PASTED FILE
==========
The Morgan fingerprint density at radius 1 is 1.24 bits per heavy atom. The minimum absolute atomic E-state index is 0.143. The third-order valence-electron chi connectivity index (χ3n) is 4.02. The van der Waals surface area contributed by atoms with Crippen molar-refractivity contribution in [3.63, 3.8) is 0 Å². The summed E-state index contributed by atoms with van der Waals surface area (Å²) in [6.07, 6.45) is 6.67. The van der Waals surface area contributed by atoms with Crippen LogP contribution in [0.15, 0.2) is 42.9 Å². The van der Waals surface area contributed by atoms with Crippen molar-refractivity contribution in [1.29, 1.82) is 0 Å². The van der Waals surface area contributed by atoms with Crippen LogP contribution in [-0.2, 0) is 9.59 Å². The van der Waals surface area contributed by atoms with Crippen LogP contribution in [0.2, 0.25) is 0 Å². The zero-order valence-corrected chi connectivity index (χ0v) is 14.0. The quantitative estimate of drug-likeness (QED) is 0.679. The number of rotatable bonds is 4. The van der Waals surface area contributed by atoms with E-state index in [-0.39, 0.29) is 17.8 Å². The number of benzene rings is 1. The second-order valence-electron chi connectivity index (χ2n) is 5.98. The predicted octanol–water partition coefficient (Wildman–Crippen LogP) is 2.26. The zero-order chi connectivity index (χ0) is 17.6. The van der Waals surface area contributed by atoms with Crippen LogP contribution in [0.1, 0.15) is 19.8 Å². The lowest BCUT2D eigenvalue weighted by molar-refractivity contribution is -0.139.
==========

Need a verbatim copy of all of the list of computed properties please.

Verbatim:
The Morgan fingerprint density at radius 1 is 1.24 bits per heavy atom. The minimum absolute atomic E-state index is 0.143. The third-order valence-electron chi connectivity index (χ3n) is 4.02. The van der Waals surface area contributed by atoms with Crippen molar-refractivity contribution in [3.63, 3.8) is 0 Å². The summed E-state index contributed by atoms with van der Waals surface area (Å²) in [6.07, 6.45) is 6.67. The van der Waals surface area contributed by atoms with Crippen LogP contribution in [0.15, 0.2) is 42.9 Å². The van der Waals surface area contributed by atoms with Crippen molar-refractivity contribution in [1.29, 1.82) is 0 Å². The van der Waals surface area contributed by atoms with Crippen LogP contribution in [-0.2, 0) is 9.59 Å². The van der Waals surface area contributed by atoms with Crippen LogP contribution in [0.2, 0.25) is 0 Å². The zero-order valence-corrected chi connectivity index (χ0v) is 14.0. The quantitative estimate of drug-likeness (QED) is 0.679. The number of rotatable bonds is 4. The van der Waals surface area contributed by atoms with E-state index in [-0.39, 0.29) is 17.8 Å². The number of benzene rings is 1. The second-order valence-electron chi connectivity index (χ2n) is 5.98. The predicted octanol–water partition coefficient (Wildman–Crippen LogP) is 2.26. The zero-order chi connectivity index (χ0) is 17.6. The van der Waals surface area contributed by atoms with Crippen LogP contribution in [0.1, 0.15) is 19.8 Å². The lowest BCUT2D eigenvalue weighted by molar-refractivity contribution is -0.139.